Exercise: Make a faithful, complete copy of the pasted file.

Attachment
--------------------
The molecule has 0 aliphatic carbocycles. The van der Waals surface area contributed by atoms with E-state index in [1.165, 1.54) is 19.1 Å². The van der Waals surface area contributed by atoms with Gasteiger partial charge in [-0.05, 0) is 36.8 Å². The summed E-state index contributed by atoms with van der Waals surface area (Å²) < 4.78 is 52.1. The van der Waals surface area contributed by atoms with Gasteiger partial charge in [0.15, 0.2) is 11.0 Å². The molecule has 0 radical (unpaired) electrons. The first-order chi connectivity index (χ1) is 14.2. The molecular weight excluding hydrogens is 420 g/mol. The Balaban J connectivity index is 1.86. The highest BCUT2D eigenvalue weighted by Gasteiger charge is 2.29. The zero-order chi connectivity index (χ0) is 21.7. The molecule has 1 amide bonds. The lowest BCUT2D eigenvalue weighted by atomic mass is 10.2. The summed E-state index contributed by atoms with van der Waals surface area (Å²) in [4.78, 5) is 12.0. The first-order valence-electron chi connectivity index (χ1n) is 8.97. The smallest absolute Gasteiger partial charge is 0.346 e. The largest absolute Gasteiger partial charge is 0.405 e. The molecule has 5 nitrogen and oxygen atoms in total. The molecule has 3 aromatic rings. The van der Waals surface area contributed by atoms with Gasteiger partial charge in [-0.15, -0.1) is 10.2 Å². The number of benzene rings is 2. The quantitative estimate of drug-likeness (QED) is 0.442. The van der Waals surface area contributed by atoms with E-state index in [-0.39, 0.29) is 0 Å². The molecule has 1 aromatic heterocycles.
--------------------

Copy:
The molecule has 0 aliphatic carbocycles. The van der Waals surface area contributed by atoms with E-state index in [1.165, 1.54) is 19.1 Å². The van der Waals surface area contributed by atoms with Gasteiger partial charge in [-0.05, 0) is 36.8 Å². The summed E-state index contributed by atoms with van der Waals surface area (Å²) < 4.78 is 52.1. The van der Waals surface area contributed by atoms with Gasteiger partial charge in [0.15, 0.2) is 11.0 Å². The molecule has 0 radical (unpaired) electrons. The first-order chi connectivity index (χ1) is 14.2. The molecular weight excluding hydrogens is 420 g/mol. The Balaban J connectivity index is 1.86. The highest BCUT2D eigenvalue weighted by Gasteiger charge is 2.29. The zero-order chi connectivity index (χ0) is 21.7. The molecule has 1 amide bonds. The lowest BCUT2D eigenvalue weighted by atomic mass is 10.2. The summed E-state index contributed by atoms with van der Waals surface area (Å²) in [4.78, 5) is 12.0. The first-order valence-electron chi connectivity index (χ1n) is 8.97. The smallest absolute Gasteiger partial charge is 0.346 e. The largest absolute Gasteiger partial charge is 0.405 e. The molecule has 5 nitrogen and oxygen atoms in total. The molecule has 3 aromatic rings. The van der Waals surface area contributed by atoms with Gasteiger partial charge in [-0.15, -0.1) is 10.2 Å². The number of benzene rings is 2. The quantitative estimate of drug-likeness (QED) is 0.442. The van der Waals surface area contributed by atoms with E-state index in [-0.39, 0.29) is 0 Å². The molecule has 1 aromatic heterocycles.